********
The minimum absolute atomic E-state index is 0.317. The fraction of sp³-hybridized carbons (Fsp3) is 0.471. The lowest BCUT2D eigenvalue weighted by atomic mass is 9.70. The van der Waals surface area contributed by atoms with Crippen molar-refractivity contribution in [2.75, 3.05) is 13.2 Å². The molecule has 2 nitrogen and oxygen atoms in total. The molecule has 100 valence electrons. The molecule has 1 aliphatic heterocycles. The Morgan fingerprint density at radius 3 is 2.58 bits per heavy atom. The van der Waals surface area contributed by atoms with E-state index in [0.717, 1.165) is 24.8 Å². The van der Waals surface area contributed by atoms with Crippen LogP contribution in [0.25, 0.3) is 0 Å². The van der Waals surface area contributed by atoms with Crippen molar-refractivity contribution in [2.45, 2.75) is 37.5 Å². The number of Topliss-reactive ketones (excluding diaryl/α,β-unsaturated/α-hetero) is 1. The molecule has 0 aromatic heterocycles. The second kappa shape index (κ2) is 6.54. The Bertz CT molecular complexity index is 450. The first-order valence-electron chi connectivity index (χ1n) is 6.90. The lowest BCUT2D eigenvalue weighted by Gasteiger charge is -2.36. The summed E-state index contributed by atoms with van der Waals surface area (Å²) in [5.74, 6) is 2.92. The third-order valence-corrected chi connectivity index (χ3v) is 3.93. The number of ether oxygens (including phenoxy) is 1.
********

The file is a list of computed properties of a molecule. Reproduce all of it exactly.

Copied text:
The minimum absolute atomic E-state index is 0.317. The fraction of sp³-hybridized carbons (Fsp3) is 0.471. The lowest BCUT2D eigenvalue weighted by atomic mass is 9.70. The van der Waals surface area contributed by atoms with Crippen molar-refractivity contribution in [2.75, 3.05) is 13.2 Å². The molecule has 2 nitrogen and oxygen atoms in total. The molecule has 100 valence electrons. The molecule has 1 aliphatic heterocycles. The Morgan fingerprint density at radius 3 is 2.58 bits per heavy atom. The van der Waals surface area contributed by atoms with E-state index in [0.717, 1.165) is 24.8 Å². The van der Waals surface area contributed by atoms with Crippen LogP contribution in [0.25, 0.3) is 0 Å². The van der Waals surface area contributed by atoms with Crippen molar-refractivity contribution in [2.45, 2.75) is 37.5 Å². The number of Topliss-reactive ketones (excluding diaryl/α,β-unsaturated/α-hetero) is 1. The molecule has 0 aromatic heterocycles. The second kappa shape index (κ2) is 6.54. The Bertz CT molecular complexity index is 450. The first-order valence-electron chi connectivity index (χ1n) is 6.90. The lowest BCUT2D eigenvalue weighted by Gasteiger charge is -2.36. The summed E-state index contributed by atoms with van der Waals surface area (Å²) in [5.74, 6) is 2.92. The third-order valence-corrected chi connectivity index (χ3v) is 3.93. The number of ether oxygens (including phenoxy) is 1.